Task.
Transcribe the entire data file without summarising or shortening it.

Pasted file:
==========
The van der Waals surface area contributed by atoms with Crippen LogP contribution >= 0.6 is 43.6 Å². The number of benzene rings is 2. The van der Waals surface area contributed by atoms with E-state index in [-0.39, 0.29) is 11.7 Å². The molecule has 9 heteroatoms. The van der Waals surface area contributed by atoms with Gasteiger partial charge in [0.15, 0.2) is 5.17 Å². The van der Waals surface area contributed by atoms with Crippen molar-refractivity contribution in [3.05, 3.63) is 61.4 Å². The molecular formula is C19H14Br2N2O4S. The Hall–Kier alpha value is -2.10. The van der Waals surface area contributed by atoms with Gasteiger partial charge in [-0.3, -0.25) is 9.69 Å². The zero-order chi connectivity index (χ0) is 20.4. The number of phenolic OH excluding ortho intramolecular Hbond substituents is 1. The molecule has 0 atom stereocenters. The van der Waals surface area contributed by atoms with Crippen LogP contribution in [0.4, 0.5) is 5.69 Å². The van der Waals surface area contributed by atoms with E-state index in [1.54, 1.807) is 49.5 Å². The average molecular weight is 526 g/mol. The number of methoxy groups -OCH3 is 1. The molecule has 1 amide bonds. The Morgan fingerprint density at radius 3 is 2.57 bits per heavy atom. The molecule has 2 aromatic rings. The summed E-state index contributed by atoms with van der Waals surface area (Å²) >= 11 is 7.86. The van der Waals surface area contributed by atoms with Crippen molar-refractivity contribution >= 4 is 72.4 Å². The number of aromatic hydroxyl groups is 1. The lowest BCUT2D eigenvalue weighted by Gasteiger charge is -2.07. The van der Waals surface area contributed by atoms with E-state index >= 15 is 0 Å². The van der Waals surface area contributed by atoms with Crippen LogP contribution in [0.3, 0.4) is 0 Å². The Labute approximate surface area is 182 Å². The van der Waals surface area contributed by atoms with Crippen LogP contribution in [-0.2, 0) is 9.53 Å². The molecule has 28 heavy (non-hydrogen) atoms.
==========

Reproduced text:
The van der Waals surface area contributed by atoms with Crippen LogP contribution >= 0.6 is 43.6 Å². The number of benzene rings is 2. The van der Waals surface area contributed by atoms with E-state index in [-0.39, 0.29) is 11.7 Å². The molecule has 9 heteroatoms. The van der Waals surface area contributed by atoms with Gasteiger partial charge in [0.15, 0.2) is 5.17 Å². The van der Waals surface area contributed by atoms with Crippen molar-refractivity contribution in [3.05, 3.63) is 61.4 Å². The molecular formula is C19H14Br2N2O4S. The Hall–Kier alpha value is -2.10. The van der Waals surface area contributed by atoms with Gasteiger partial charge in [-0.3, -0.25) is 9.69 Å². The zero-order chi connectivity index (χ0) is 20.4. The number of phenolic OH excluding ortho intramolecular Hbond substituents is 1. The molecule has 0 atom stereocenters. The van der Waals surface area contributed by atoms with Crippen LogP contribution in [0.4, 0.5) is 5.69 Å². The van der Waals surface area contributed by atoms with E-state index in [1.54, 1.807) is 49.5 Å². The average molecular weight is 526 g/mol. The number of methoxy groups -OCH3 is 1. The molecule has 1 amide bonds. The Morgan fingerprint density at radius 3 is 2.57 bits per heavy atom. The molecule has 2 aromatic rings. The summed E-state index contributed by atoms with van der Waals surface area (Å²) >= 11 is 7.86. The van der Waals surface area contributed by atoms with Crippen molar-refractivity contribution >= 4 is 72.4 Å². The number of aromatic hydroxyl groups is 1. The lowest BCUT2D eigenvalue weighted by Gasteiger charge is -2.07. The van der Waals surface area contributed by atoms with E-state index >= 15 is 0 Å². The van der Waals surface area contributed by atoms with Crippen LogP contribution in [0.3, 0.4) is 0 Å². The Labute approximate surface area is 182 Å². The van der Waals surface area contributed by atoms with Crippen LogP contribution in [-0.2, 0) is 9.53 Å². The molecule has 28 heavy (non-hydrogen) atoms.